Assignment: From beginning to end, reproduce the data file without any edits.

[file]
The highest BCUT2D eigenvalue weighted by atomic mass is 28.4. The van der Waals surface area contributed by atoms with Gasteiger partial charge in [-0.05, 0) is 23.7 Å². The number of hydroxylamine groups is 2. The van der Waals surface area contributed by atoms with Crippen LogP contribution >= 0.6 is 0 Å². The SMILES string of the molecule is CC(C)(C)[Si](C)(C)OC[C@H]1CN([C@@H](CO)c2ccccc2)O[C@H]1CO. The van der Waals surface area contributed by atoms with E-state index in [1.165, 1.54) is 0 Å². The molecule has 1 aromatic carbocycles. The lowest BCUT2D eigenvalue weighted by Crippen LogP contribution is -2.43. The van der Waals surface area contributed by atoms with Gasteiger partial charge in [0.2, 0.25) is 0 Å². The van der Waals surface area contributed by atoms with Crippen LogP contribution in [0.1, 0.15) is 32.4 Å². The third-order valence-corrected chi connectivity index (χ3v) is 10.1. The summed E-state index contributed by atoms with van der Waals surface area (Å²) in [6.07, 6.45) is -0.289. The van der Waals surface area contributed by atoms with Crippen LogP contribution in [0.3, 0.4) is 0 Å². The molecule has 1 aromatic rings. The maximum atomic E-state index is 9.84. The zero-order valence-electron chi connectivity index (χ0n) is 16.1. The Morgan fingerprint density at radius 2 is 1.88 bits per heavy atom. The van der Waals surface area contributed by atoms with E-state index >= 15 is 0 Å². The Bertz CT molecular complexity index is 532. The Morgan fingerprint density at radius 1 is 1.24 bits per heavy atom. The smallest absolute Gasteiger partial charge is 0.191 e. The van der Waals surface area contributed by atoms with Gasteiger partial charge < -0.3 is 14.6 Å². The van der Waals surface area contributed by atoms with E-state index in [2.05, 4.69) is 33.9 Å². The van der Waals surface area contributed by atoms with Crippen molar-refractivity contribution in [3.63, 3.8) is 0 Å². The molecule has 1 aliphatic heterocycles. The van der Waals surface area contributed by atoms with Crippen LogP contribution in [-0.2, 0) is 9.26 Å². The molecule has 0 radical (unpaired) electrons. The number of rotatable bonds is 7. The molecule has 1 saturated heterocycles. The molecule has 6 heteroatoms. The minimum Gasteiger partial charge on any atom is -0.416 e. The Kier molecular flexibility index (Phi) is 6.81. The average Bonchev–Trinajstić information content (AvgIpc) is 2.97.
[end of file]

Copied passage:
The highest BCUT2D eigenvalue weighted by atomic mass is 28.4. The van der Waals surface area contributed by atoms with Gasteiger partial charge in [-0.05, 0) is 23.7 Å². The number of hydroxylamine groups is 2. The van der Waals surface area contributed by atoms with Crippen LogP contribution >= 0.6 is 0 Å². The SMILES string of the molecule is CC(C)(C)[Si](C)(C)OC[C@H]1CN([C@@H](CO)c2ccccc2)O[C@H]1CO. The van der Waals surface area contributed by atoms with E-state index in [1.165, 1.54) is 0 Å². The molecule has 1 aromatic carbocycles. The lowest BCUT2D eigenvalue weighted by Crippen LogP contribution is -2.43. The van der Waals surface area contributed by atoms with Gasteiger partial charge in [0.2, 0.25) is 0 Å². The van der Waals surface area contributed by atoms with Crippen LogP contribution in [0.1, 0.15) is 32.4 Å². The third-order valence-corrected chi connectivity index (χ3v) is 10.1. The summed E-state index contributed by atoms with van der Waals surface area (Å²) in [6.07, 6.45) is -0.289. The van der Waals surface area contributed by atoms with Crippen LogP contribution in [0.3, 0.4) is 0 Å². The molecule has 1 aromatic rings. The maximum atomic E-state index is 9.84. The zero-order valence-electron chi connectivity index (χ0n) is 16.1. The Morgan fingerprint density at radius 2 is 1.88 bits per heavy atom. The van der Waals surface area contributed by atoms with E-state index >= 15 is 0 Å². The Bertz CT molecular complexity index is 532. The Morgan fingerprint density at radius 1 is 1.24 bits per heavy atom. The smallest absolute Gasteiger partial charge is 0.191 e. The van der Waals surface area contributed by atoms with Gasteiger partial charge < -0.3 is 14.6 Å². The van der Waals surface area contributed by atoms with E-state index in [2.05, 4.69) is 33.9 Å². The van der Waals surface area contributed by atoms with Crippen molar-refractivity contribution in [3.63, 3.8) is 0 Å². The molecule has 1 aliphatic heterocycles. The van der Waals surface area contributed by atoms with Crippen LogP contribution in [-0.2, 0) is 9.26 Å². The molecule has 0 radical (unpaired) electrons. The number of rotatable bonds is 7. The molecule has 1 saturated heterocycles. The molecule has 6 heteroatoms. The minimum Gasteiger partial charge on any atom is -0.416 e. The Kier molecular flexibility index (Phi) is 6.81. The average Bonchev–Trinajstić information content (AvgIpc) is 2.97.